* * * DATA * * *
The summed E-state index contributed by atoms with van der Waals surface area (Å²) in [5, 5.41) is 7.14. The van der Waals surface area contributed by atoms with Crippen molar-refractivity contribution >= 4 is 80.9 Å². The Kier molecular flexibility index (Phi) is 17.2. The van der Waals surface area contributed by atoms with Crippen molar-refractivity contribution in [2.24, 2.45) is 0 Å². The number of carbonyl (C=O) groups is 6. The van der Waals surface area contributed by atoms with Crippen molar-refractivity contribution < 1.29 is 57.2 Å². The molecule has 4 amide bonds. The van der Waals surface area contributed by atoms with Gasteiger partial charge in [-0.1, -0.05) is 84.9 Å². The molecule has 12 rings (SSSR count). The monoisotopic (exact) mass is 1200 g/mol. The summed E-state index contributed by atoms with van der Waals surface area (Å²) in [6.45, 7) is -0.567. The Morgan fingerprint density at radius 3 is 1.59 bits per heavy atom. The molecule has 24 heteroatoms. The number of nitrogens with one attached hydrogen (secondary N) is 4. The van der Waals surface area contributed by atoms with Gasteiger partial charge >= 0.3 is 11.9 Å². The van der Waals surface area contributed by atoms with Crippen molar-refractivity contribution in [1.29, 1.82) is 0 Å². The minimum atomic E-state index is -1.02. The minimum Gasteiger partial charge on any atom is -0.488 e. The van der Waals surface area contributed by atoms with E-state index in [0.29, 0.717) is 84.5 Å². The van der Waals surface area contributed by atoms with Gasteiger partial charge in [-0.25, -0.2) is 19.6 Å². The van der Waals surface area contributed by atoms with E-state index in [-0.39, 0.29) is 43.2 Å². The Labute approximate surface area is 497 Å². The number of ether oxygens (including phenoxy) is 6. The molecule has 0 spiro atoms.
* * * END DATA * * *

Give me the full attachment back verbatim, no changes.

The summed E-state index contributed by atoms with van der Waals surface area (Å²) in [5, 5.41) is 7.14. The van der Waals surface area contributed by atoms with Crippen molar-refractivity contribution >= 4 is 80.9 Å². The Kier molecular flexibility index (Phi) is 17.2. The van der Waals surface area contributed by atoms with Crippen molar-refractivity contribution in [2.24, 2.45) is 0 Å². The number of carbonyl (C=O) groups is 6. The van der Waals surface area contributed by atoms with Crippen molar-refractivity contribution < 1.29 is 57.2 Å². The molecule has 4 amide bonds. The van der Waals surface area contributed by atoms with Gasteiger partial charge in [-0.1, -0.05) is 84.9 Å². The molecule has 12 rings (SSSR count). The monoisotopic (exact) mass is 1200 g/mol. The summed E-state index contributed by atoms with van der Waals surface area (Å²) in [6.45, 7) is -0.567. The Morgan fingerprint density at radius 3 is 1.59 bits per heavy atom. The molecule has 24 heteroatoms. The number of nitrogens with one attached hydrogen (secondary N) is 4. The van der Waals surface area contributed by atoms with Gasteiger partial charge >= 0.3 is 11.9 Å². The van der Waals surface area contributed by atoms with Crippen molar-refractivity contribution in [1.29, 1.82) is 0 Å². The minimum atomic E-state index is -1.02. The minimum Gasteiger partial charge on any atom is -0.488 e. The van der Waals surface area contributed by atoms with E-state index in [0.29, 0.717) is 84.5 Å². The van der Waals surface area contributed by atoms with Gasteiger partial charge in [-0.25, -0.2) is 19.6 Å². The van der Waals surface area contributed by atoms with E-state index in [-0.39, 0.29) is 43.2 Å². The Labute approximate surface area is 497 Å². The number of ether oxygens (including phenoxy) is 6. The molecule has 0 spiro atoms.